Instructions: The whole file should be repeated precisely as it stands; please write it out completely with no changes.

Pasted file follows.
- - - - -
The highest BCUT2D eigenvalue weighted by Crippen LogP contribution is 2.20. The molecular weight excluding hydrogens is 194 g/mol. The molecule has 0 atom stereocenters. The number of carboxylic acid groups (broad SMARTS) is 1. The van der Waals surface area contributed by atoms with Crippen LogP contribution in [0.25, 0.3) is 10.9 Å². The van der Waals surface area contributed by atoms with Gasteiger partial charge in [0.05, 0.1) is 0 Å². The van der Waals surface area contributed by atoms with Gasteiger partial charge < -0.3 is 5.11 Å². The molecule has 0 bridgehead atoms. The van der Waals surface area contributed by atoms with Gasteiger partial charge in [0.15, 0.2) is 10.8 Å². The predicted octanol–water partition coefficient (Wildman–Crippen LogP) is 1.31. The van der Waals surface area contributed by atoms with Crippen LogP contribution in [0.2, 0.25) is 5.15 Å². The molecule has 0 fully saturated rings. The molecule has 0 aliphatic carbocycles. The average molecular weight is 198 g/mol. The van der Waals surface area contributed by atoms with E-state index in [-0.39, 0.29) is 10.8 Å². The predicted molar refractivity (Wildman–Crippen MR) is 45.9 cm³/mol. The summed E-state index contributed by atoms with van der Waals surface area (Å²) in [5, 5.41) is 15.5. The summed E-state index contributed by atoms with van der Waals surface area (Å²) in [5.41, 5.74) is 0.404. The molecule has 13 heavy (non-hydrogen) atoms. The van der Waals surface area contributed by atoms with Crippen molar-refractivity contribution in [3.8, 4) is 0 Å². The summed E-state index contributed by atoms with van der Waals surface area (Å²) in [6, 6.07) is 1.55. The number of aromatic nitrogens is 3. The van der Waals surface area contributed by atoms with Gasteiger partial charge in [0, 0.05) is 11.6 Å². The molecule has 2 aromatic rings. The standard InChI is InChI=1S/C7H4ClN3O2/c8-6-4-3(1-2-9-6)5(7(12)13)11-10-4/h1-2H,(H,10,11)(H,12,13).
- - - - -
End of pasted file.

The highest BCUT2D eigenvalue weighted by Crippen LogP contribution is 2.20. The molecular weight excluding hydrogens is 194 g/mol. The molecule has 0 atom stereocenters. The number of carboxylic acid groups (broad SMARTS) is 1. The van der Waals surface area contributed by atoms with Crippen LogP contribution in [0.25, 0.3) is 10.9 Å². The van der Waals surface area contributed by atoms with Gasteiger partial charge in [0.05, 0.1) is 0 Å². The van der Waals surface area contributed by atoms with Gasteiger partial charge < -0.3 is 5.11 Å². The molecule has 0 bridgehead atoms. The van der Waals surface area contributed by atoms with Gasteiger partial charge in [0.15, 0.2) is 10.8 Å². The predicted octanol–water partition coefficient (Wildman–Crippen LogP) is 1.31. The van der Waals surface area contributed by atoms with Crippen LogP contribution in [0.2, 0.25) is 5.15 Å². The molecule has 0 fully saturated rings. The molecule has 0 aliphatic carbocycles. The average molecular weight is 198 g/mol. The van der Waals surface area contributed by atoms with E-state index in [-0.39, 0.29) is 10.8 Å². The predicted molar refractivity (Wildman–Crippen MR) is 45.9 cm³/mol. The summed E-state index contributed by atoms with van der Waals surface area (Å²) in [5, 5.41) is 15.5. The summed E-state index contributed by atoms with van der Waals surface area (Å²) in [5.41, 5.74) is 0.404. The molecule has 13 heavy (non-hydrogen) atoms. The van der Waals surface area contributed by atoms with Crippen molar-refractivity contribution in [3.8, 4) is 0 Å². The summed E-state index contributed by atoms with van der Waals surface area (Å²) in [6, 6.07) is 1.55. The number of aromatic nitrogens is 3. The van der Waals surface area contributed by atoms with Gasteiger partial charge in [0, 0.05) is 11.6 Å². The molecule has 2 aromatic rings. The standard InChI is InChI=1S/C7H4ClN3O2/c8-6-4-3(1-2-9-6)5(7(12)13)11-10-4/h1-2H,(H,10,11)(H,12,13).